OutFITters’ stores sell donated furniture, housewares, books, and clothing. “One-hundred percent of store proceeds benefit the agency,” Beauregard says. Additionally, clients of Families in Transition are given vouchers to the store upon entering FIT housing so that they can purchase basic living necessities. FIT owns the buildings the stores are housed in, saving the organization at least $200,000 annually in rent that would otherwise go to a landlord, Beauregard says. “We have always taken a business perspective on our mission,” Beauregard says. “More nonprofits need to act like that if they are going to survive.”
Competing in the Marketplace
While each of the organizations has some processes that differ, the models are similar. All three accept donated items, which volunteers sort through— a huge task—to determine what is fit to sell, what needs repair and what should be disposed of. “Volunteers are critical,” Willey says. “There are four employees in the store and a part-time driver. Without the volunteers, we wouldn’t be able to operate.” The OutFITters stores logged 3,700 volunteer hours in 2011, a number that increased in 2012 (2012 figures were not finalized at press time), says Michele Talwani, director of economic development and marketing for Families in Transition.
Each organization takes pride in putting quality items on the sales floor. “We are grateful for every donation brought to our door,” Roosevelt of Goodwill says. “But we don’t put out things that are not usable. If things are broken, stained or ripped in some way, we separate those.” All three organizations do their best to sell or recycle donated items and to screen out unusable items. Last year, Goodwill Industries of Northern New England was able to resell or recycle 71 percent of its donations, says Jane Driscoll, vice president of public affairs. And disposing of unusable items is costly. FIT spends $14,000 annually to haul donated items that are not fit for reuse to the landfill, Beauregard says.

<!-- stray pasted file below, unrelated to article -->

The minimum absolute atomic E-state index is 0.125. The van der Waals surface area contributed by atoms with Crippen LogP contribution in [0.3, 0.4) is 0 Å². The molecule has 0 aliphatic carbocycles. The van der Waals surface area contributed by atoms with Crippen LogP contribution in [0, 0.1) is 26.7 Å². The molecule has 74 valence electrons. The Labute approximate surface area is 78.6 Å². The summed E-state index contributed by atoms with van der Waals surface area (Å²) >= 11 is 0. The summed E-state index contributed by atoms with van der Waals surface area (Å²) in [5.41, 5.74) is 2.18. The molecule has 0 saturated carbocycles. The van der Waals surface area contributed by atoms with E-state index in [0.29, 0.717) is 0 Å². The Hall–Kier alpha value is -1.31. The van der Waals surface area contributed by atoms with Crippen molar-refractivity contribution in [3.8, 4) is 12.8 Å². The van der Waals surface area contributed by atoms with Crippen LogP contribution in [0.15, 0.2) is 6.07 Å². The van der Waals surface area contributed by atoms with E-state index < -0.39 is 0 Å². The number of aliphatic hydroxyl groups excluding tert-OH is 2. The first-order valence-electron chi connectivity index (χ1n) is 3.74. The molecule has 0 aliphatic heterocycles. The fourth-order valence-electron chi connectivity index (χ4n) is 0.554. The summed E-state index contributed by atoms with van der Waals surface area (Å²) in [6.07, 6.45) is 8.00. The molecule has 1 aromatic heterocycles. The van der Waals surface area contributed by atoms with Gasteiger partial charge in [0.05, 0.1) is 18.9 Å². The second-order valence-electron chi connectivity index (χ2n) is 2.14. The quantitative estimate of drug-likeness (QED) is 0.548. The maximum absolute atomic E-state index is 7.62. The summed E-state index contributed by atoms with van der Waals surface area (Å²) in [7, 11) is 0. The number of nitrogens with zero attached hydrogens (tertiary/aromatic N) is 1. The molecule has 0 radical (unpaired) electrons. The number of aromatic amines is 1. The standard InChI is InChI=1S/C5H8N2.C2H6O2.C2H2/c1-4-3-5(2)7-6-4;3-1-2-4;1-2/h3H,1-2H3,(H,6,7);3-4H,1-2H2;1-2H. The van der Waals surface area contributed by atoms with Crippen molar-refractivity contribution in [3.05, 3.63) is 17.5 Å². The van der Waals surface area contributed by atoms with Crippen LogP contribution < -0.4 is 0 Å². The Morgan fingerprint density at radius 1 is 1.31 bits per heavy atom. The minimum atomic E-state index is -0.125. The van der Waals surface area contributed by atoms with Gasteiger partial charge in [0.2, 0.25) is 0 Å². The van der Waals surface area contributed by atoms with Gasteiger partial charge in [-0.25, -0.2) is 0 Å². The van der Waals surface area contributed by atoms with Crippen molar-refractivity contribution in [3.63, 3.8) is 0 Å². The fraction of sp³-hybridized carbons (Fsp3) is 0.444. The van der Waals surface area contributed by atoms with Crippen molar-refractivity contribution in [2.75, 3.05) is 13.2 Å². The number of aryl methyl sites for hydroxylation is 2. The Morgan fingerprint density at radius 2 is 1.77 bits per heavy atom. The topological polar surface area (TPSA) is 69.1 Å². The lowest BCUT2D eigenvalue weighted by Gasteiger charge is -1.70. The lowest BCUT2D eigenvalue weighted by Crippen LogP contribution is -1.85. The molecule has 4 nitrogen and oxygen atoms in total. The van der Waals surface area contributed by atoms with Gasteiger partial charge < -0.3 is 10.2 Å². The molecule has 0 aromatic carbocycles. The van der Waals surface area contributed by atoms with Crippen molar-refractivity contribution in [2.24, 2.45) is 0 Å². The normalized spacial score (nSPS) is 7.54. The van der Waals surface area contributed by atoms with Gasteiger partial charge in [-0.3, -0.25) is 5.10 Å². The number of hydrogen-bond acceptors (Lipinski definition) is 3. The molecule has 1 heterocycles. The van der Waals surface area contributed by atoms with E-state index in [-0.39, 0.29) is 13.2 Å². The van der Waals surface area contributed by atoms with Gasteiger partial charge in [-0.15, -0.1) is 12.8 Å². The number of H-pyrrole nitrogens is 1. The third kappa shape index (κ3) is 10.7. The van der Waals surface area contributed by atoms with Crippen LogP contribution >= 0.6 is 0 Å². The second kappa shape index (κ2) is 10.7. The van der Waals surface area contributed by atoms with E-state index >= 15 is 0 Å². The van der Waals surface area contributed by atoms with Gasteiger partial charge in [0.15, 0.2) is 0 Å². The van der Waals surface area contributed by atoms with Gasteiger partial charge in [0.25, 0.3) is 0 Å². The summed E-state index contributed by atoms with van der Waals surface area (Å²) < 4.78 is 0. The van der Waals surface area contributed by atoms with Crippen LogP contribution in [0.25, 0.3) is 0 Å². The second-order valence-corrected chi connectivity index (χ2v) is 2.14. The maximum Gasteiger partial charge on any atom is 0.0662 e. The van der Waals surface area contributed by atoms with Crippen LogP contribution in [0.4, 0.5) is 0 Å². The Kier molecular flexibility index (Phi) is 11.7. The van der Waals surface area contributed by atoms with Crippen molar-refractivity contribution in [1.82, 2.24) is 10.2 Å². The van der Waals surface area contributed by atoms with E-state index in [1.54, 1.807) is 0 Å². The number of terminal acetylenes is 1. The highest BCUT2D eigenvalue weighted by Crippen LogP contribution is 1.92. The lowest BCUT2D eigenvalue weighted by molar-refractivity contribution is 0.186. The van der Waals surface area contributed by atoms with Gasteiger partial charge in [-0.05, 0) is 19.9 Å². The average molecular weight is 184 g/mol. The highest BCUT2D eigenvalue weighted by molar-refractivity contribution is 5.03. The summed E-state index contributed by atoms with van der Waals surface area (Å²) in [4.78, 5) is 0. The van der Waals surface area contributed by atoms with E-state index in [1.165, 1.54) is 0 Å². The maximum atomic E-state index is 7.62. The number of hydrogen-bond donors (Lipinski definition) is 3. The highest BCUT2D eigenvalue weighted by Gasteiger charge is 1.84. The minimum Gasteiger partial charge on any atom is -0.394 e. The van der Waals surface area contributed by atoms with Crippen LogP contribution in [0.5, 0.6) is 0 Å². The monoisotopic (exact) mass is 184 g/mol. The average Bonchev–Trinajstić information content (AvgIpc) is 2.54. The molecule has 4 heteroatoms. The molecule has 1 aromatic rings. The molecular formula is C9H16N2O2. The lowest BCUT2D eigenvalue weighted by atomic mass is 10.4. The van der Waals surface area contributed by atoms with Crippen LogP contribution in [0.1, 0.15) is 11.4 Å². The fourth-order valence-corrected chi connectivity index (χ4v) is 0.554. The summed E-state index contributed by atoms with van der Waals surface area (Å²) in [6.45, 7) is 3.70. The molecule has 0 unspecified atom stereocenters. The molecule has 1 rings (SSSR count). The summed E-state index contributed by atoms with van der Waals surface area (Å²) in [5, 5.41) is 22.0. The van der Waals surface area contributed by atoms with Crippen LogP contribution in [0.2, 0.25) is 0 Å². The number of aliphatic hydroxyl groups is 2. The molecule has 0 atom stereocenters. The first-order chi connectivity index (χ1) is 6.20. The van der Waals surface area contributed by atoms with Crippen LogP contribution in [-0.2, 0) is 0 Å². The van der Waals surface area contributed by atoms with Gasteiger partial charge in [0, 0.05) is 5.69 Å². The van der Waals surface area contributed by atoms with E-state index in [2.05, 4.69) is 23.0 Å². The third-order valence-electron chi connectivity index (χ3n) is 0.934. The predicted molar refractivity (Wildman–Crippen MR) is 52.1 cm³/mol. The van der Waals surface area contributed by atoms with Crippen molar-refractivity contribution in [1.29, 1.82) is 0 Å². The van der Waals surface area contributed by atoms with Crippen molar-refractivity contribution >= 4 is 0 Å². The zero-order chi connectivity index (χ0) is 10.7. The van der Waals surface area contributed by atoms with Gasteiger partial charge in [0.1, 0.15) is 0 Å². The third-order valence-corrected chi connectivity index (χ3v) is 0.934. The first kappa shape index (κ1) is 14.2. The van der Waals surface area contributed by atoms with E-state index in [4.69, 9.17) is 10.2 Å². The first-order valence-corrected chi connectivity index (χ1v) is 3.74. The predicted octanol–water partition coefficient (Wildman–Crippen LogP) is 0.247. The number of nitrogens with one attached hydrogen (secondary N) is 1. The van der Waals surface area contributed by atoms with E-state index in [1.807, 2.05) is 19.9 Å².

One big challenge nonprofit retail operations face versus their for-profit counterparts is supply chain. Nonprofit stores rely on donations from the public and never know day-to-day what kind of merchandise will be coming through the door and what shape it will be in. But that same challenge also helps to keep customers checking in on a regular basis for deals, as prices are at a major discount. “It’s a cool place to go. It’s a treasure hunt,” Roosevelt says.
At Restore, that can mean high-end kitchen cabinets coming through the door unexpectedly because someone has decided to remodel. “We tell our shoppers to check us frequently. We put a lot of our merchandise, with photos and descriptions, on our website and keep it updated,” Willey says. As inventory rotates every day at OutFITters, it is not unusual to have people lined up when the store opens at 9 a.m., says Talwani. Beauregard says the stores also have to overcome the stigma that still exists around thrift stores and the image some people have of them. “This is not your grandmother’s thrift store,” Beauregard says, noting it is bright, clean, set up to resemble a department store, and there is an emphasis on customer service. “People donate here because of the mission, but they shop here for the experience,” Beauregard says.